A chart illustrated what each concert key translates to for Bb and Eb instruments. To the gratitude of horn players in the crowd, Haysom pointed out what he called the “detestable keys,” D, E and B, that load up a trumpet player’s chart with sharps.
The Carleton Tavern provided the room for the workshop and even provided a round of soft drinks. Judging by the number of questions and favourable post-workshop comments, it appears that future workshops on this and other topics will be popular.
Suggestions are welcome.
If you’ve attended jazz camp in the last few years, you’ve been impressed by the three young musicians who are performing at GigSpace Saturday night, July 20. Trumpeter Emily Denison (she also plays violin), tenor saxophonist Claire Devlin and pianist Deniz Lim-Sersam have all been to camp on several occasions and one of the many pleasures of camp is hearing how quickly young musicians grow into the music.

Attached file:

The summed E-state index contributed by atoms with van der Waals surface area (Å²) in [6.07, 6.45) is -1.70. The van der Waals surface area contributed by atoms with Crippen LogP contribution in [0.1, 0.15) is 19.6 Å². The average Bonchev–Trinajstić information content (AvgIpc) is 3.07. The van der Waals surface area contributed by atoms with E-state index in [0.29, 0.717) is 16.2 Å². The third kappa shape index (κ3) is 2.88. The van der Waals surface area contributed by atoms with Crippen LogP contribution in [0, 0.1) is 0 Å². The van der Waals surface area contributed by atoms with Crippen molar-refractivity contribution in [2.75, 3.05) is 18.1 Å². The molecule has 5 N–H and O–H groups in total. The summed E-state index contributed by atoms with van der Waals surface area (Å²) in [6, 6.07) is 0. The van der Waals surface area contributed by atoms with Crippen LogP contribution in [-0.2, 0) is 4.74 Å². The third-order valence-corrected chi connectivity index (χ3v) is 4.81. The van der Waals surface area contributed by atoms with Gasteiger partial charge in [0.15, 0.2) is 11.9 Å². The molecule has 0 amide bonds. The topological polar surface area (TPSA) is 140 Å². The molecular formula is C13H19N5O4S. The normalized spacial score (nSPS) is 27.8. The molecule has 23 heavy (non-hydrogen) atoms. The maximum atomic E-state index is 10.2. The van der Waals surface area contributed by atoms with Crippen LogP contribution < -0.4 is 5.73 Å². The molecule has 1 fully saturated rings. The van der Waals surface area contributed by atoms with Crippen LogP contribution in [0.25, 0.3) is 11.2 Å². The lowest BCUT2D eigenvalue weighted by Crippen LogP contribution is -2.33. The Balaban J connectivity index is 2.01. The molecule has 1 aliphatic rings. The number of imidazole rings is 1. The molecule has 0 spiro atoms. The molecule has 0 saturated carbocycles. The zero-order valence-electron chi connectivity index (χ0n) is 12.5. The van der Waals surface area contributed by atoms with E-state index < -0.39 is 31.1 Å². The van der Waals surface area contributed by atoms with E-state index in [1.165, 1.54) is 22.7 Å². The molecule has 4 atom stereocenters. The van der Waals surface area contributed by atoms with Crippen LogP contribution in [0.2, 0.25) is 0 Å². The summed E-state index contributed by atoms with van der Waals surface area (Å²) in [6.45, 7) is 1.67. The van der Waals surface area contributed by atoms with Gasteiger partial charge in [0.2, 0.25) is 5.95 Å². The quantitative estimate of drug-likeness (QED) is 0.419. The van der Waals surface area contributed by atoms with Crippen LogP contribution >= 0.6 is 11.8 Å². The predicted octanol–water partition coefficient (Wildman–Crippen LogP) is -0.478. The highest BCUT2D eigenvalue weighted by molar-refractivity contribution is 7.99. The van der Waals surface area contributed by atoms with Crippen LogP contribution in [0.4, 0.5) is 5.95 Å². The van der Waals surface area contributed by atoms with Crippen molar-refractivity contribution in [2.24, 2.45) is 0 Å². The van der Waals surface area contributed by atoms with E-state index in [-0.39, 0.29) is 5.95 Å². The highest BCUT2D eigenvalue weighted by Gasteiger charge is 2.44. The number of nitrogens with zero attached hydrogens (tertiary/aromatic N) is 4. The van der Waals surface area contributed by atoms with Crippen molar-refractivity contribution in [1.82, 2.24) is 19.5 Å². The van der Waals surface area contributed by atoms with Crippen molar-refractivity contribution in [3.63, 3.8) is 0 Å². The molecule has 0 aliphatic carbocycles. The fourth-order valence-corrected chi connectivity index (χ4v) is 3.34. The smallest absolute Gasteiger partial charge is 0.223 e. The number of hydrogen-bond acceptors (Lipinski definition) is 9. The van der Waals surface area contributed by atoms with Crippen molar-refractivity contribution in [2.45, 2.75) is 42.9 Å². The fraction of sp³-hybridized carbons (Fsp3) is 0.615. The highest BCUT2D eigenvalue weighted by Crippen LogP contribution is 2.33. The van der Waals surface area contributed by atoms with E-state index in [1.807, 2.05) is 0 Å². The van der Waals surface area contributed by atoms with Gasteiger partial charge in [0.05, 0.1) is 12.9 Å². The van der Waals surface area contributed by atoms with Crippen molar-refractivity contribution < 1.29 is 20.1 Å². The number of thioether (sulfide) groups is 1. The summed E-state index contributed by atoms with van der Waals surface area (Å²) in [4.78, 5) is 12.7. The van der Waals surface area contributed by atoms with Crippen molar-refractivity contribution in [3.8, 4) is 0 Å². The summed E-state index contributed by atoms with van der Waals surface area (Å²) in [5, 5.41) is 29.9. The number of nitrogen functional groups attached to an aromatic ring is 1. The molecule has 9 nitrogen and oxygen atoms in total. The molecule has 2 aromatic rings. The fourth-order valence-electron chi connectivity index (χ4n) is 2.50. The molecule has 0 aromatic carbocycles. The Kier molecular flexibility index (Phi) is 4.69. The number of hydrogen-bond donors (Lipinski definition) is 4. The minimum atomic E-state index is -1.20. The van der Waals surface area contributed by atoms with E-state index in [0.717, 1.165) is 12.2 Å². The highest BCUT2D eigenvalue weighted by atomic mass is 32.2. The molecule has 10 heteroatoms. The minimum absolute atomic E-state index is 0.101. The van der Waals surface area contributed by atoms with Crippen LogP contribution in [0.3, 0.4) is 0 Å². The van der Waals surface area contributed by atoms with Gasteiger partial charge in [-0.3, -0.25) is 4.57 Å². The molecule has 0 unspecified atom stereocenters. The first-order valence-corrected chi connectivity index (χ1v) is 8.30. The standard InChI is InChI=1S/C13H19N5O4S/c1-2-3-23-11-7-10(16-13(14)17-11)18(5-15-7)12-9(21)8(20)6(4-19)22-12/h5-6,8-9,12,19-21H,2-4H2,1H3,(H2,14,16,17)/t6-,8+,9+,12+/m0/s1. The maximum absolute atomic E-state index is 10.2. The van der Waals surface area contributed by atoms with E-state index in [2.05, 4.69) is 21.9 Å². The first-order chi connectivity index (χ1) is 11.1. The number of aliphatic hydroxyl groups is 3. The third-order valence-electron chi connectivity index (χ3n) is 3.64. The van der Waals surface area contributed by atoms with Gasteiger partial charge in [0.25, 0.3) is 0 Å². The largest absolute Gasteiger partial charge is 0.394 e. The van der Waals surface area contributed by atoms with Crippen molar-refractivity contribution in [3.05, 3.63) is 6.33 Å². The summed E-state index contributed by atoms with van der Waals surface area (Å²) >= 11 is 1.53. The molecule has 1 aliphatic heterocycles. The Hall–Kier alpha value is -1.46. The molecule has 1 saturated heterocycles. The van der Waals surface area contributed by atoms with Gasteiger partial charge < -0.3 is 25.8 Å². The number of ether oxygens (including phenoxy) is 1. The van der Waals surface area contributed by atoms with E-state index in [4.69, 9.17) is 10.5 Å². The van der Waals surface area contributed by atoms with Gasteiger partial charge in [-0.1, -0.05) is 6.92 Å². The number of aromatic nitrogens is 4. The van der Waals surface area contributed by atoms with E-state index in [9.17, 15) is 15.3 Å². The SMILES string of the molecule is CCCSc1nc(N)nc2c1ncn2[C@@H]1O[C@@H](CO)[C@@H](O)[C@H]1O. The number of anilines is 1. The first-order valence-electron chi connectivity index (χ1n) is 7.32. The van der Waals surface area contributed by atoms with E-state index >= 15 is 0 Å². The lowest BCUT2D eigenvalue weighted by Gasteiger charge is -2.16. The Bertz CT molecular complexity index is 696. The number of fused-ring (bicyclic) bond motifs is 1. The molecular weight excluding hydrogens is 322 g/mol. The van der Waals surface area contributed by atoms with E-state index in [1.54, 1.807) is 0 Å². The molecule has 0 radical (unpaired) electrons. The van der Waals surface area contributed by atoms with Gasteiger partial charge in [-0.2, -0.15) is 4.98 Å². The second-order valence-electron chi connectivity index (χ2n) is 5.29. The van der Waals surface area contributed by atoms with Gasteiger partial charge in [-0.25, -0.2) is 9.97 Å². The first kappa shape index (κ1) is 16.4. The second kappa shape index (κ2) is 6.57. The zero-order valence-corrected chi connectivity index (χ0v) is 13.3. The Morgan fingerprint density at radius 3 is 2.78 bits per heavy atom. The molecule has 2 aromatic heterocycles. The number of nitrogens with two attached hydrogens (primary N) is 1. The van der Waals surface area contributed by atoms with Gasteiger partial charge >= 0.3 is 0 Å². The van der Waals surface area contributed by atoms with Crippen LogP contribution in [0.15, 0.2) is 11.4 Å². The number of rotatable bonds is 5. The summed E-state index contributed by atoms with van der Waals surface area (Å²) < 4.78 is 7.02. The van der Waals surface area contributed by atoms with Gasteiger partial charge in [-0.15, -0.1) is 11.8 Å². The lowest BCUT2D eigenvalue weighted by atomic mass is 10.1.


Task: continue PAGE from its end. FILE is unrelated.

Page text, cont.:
Those three could all play when we first heard them. But they can really play now.
Obviously you don’t credit camp with all that. Emily, Claire and Deniz are all studying music at the college and university level. And to hear them play, you know that they’ve been working hard. But it would be nice to think that camp helped them gain confidence and absorb some of the love of the music from the faculty and their fellow campers.
Pianist/journalist Peter Hum has done a nice piece on the three young musicians in the Ottawa Citizen. Have a look at it here, and don’t forget GigSpace, Saturday night at 7:30.
What we're talking about